I had never heard of William Howard Russell before reading Our Man in Charleston: Britain’s Secret Agent in the Civil War South by Christopher Dickey (h/t basket and janesaunt for the book recommendation). Russell is NOT the secret agent of the book title; he was a foreign correspondent for The Times of London, who first gained fame as a Crimean War correspondent. His blunt and realistic portrayals of the cost of war were shocking and mobilizing for the British public, and Florence Nightingale is alleged to have been motivated to get involved with and change battlefield treatment practices in part because of Russell’s dispatches. In 1861, he travelled to the United States and the Confederate States, and his observations were published in the Confederacy-supporting Times. What follows are excerpts from his dispatches; the collection from which I am drawing is available here: The Civil War in America.
March 29, 1861 (the Civil War started April 12, 1861) and a description of an oligarchic New York City:
We are accustomed to think the Americans a very excitable people; their personal conflicts, their rapid transitions of feeling, the accounts of their public demonstrations, their energetic expressions, their love of popular assemblies, and the cultivation of the arts, which excite their passions, are favorable to that notion. But New York seems full of divine calm and human phlegm. A panic in Wall Street would, doubtless, create greater external disturbance than seemed to me to exist in its streets and pleasant mansions. …If Rome be burning, there are hundreds of noble Romans fiddling away in the Fifth Avenue, and in its dependencies, quite satisfied that they cannot join any of the fire companies, and that they are not responsible for the deeds of the “Nero” or “anti-Nero” who applied the torch. They marry, and are given in marriage; they attend their favorite theatres, dramatic or devotional, as the case may be, in the very best coats or bonnets; they eat the largest oysters, drink the best wines, and enjoy the many goods the gods provide them, unmoved by the daily announcement that Fort Sumter is evacuated, that the South is arming, and the Morrill tariff is ruining the trade of the country. And, as they say, “What can we do?” (Letter I)
April 21, 1861 and a description of the Charleston militias/oligarchy:
The men run very large down here. Nothing, indeed, can be more obvious when one looks at the full-grown, healthy, handsome race which develops itself in the streets, in the bar-rooms, and in the hotel halls, than the error of the argument, which is mainly used by the Carolinians themselves, that white men cannot thrive in their State. In limb, figure, height, weight, they are equal to any people I have ever seen, and their features are very regular and pronounced. …Some of this superiority is due to the fact that the bulk of the white population here are in all but name aristocrats or rather oligarchs. The State is but a gigantic Sparta, in which the helotry are marked by an indelible difference of color and race from the masters. The white population, which is not land and slaveholding and agricultural, is very small and very insignificant. The masters enjoy every advantage which can conduce to the physical excellence of a people, and to the cultivation of the graces and accomplishments of life, even though they are rather disposed to neglect purely intellectual enjoyments and tastes. Many of those who serve in the ranks are men worth from £5,000 to £10,000 a year—at least, so I was told—and men were pointed out to me who were said to be worth far more. One private feeds his company on French pâtés and Madeira, another provides his comrades with unlimited champagne, most grateful on the arid sand-hill; a third, with a more soldierly view to their permanent rather than occasional efficiency, purchases for the men of his “guard” a complete equipment of Enfield rifles. How long the zeal and resources of these gentlemen will last it may not be easy to say. (Letter V)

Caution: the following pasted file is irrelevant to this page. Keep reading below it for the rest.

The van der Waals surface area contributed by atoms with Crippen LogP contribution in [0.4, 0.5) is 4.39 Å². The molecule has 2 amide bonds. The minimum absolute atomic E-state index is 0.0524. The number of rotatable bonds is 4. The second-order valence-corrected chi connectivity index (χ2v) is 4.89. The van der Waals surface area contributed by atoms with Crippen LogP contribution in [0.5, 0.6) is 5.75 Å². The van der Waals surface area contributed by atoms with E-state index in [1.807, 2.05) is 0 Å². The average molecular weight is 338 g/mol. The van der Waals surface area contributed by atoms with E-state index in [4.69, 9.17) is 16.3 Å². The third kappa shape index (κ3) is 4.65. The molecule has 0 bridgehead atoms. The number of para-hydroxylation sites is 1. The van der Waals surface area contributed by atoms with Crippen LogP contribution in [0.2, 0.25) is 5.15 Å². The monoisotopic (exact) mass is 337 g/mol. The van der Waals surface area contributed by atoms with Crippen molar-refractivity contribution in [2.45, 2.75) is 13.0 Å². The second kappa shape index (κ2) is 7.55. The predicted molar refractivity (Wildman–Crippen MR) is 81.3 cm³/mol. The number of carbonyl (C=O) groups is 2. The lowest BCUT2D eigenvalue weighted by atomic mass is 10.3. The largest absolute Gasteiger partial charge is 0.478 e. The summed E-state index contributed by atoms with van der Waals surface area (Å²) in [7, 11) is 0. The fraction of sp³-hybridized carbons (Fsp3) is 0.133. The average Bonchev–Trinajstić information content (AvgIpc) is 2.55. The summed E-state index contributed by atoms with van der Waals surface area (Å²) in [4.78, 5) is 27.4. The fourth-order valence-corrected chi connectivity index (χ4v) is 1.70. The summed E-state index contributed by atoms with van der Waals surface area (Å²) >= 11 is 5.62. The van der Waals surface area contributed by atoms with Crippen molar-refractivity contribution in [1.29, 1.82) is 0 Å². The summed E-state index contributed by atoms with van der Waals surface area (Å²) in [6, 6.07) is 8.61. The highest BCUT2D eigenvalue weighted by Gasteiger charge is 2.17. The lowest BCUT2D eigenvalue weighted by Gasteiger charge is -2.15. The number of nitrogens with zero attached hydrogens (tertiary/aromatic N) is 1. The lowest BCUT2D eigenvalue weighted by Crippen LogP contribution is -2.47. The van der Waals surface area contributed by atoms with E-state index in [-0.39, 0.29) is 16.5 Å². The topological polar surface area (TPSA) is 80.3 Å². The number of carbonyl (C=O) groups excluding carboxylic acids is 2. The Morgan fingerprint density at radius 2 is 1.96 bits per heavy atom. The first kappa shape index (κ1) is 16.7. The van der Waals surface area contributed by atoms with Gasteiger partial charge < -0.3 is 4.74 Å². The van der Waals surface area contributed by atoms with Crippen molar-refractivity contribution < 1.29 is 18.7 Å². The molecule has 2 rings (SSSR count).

April 30, 1861 and Southerners on England:
NOTHING I could say can be worth one fact which has forced itself upon my mind in reference to the sentiments which prevail among the gentlemen of this State. I have been among them several days. I have visited their plantations, I have conversed with them freely and fully, and I have enjoyed that frank, courteous, and graceful intercourse which constitutes an irresistible charm of their society. From all quarters have come to my ears the echoes of the same voice; it may be feigned, but there is no discord in the note, and it sounds in wonderful strength and monotony all over the country. Shades of George III., of North, of Johnson, of all who contended against the great rebellion which tore these colonies from England, can you hear the chorus which rings through the State of Marion, Sumter, and Pinckney, and not clap your ghostly hands in triumph? That voice says, “If we could only get one of the Royal race of England to rule over us, we should be content.” Let there be no misconception on this point. That sentiment, varied in a hundred ways, has been repeated to me over and over again. There is a general admission that the means to such an end are wanting, and that the desire cannot be gratified. But the admiration for monarchical institutions on the English model, for privileged classes, and for a landed aristocracy and gentry, is undisguised and apparently genuine. With the pride of having achieved their independence is mingled in the South Carolinians’ hearts a strange regret at the result and consequences, and many are they who “would go back to-morrow if we could.” (Letter VI)